Robert M. Craig, PhD: COA Research Forum

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Robert M. Craig is Professor in the Architecture Program and has taught at Georgia Tech since 1973. He specializes in 19th and early 20th century architecture and offers courses surveying American, modern, and medieval architecture, as well as seminars on Frank Lloyd Wright, on Atlanta architecture, and on the Architecture of the Arts and Crafts Movement. He has presented over 100 scholarly papers at academic conferences and has lectured in Australia, China, Europe, and the United States. His photographs of buildings have illustrated articles and books which he and others have authored.

Craig is author of Bernard Maybeck at Principia College: The Art and Craft of Building (Gibbs Smith, 2004), which won the SESAH book award, in 2005. In 1995, he also authored Atlanta Architecture: Art Deco to Modern Classic, 1929-1959. Craig is co-author with John Portman and Aldo Castellano of a book on the Atlanta architect's Sea Island beach house [John Portman: An Island on an Island] and in 1987 Craig co-authored with Elizabeth Dowling et. al, From Plantation to Peachtree: A Century and a Half of Classic Atlanta Homes. He is author of chapters and essays in other books and encyclopedias of architecture, including "Pilgrimage Route to Paradise: The Sacred and Profane along the Dixie Highway," chpt. 17 of Looking Beyond the Highway: Dixie Roads and Culture, Claudette Stager and Martha A. Carver, eds., 2006, and Roadside America: The Automobile in Design and Culture (Jan Jennings ed.), 1990.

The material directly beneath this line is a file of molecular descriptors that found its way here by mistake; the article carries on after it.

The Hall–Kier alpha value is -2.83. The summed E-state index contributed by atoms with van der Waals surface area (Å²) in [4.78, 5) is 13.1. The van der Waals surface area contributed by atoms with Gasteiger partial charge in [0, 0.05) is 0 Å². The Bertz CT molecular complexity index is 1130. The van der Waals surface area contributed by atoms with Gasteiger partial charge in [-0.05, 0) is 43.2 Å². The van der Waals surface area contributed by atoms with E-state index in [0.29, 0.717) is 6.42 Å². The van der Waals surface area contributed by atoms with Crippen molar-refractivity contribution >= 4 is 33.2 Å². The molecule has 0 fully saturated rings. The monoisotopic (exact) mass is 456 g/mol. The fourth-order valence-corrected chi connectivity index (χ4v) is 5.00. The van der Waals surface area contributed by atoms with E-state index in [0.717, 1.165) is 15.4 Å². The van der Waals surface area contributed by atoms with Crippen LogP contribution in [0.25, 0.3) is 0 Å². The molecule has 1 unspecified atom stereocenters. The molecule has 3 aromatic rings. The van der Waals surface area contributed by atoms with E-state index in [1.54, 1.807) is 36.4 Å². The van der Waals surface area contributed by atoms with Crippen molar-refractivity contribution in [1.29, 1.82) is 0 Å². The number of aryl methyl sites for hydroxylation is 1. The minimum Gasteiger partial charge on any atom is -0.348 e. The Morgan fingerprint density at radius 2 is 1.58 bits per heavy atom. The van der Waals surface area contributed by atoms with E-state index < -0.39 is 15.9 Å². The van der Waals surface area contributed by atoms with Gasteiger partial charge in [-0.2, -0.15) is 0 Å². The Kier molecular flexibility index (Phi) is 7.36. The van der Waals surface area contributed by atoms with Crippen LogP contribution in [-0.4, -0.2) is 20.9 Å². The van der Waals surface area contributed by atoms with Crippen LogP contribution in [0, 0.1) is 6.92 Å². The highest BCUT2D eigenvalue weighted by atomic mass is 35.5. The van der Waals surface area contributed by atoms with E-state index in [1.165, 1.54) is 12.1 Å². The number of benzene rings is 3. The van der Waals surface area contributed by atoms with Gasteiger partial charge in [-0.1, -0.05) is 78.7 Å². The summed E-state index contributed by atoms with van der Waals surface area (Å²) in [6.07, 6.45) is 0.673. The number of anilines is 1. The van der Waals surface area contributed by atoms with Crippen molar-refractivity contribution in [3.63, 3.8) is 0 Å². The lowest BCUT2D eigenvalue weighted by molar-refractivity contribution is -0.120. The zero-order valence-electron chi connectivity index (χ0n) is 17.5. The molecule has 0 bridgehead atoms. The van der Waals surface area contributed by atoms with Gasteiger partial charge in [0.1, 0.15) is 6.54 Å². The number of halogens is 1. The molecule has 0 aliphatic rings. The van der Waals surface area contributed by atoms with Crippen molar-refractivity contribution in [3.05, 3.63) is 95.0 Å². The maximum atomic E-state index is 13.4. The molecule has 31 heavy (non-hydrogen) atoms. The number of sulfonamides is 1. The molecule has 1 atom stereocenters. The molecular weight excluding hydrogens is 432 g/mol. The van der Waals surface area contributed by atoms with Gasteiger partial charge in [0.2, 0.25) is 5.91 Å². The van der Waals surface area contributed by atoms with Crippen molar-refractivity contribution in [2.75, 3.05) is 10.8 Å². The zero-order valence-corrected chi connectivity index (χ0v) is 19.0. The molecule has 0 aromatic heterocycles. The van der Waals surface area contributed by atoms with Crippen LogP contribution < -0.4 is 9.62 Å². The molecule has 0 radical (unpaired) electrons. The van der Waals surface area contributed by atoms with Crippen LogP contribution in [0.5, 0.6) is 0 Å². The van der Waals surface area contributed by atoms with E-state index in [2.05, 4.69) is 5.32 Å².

Since 2000, Craig has served as Secretary of the Society of Architectural Historians on whose Board of Directors he has served since from 1994-7 and from 2000 to the present. From 2000-2006 Craig was President of the Nineteenth Century Studies Association, serving as well on the editorial board of Nineteenth Century Studies. In 1983 he was co-founder of SESAH, a regional society affiliated with the Society of Architectural Historians, and has been the society's Treasurer for over two decades. He is now also Treasurer of NCSA. In 1999 as President of the Southeastern American Society for Eighteenth Century Studies, Craig and editor Samia Spencer of Auburn University spearheaded the founding of a new journal, New Perspectives on the Eighteenth Century. In 2003 he was instrumental in founding DOCOMOMO-GA, the Georgia chapter of DOCOMOMO International, a network of professionals dedicated to the documentation and conservation of the modern movement. A member for 16 years of the Board of Directors of Onstage Atlanta, Craig was the recipient in 2003 of the theater's Webber Award. He has also been recognized (2001) by the Atlanta Urban Design Commission with an Award of Excellence in Architectural History. In 2005, Craig received the Distinguished Professor Award form the College of Architecture, and in 2002 he received the first (and only, to date [2007] SESAH Service Award for life-time achievement in service to professional academic societies).

Craig received a Bachelor of Arts degree in History and Education from Principia College in 1966, a Master of Arts degree in History from the University of Illinois in 1967, served in the US Navy aboard the USS Intrepid CVS-11 in Vietnam, and then completed his PhD in the History of Architecture and Urban Development at Cornell University in 1973.


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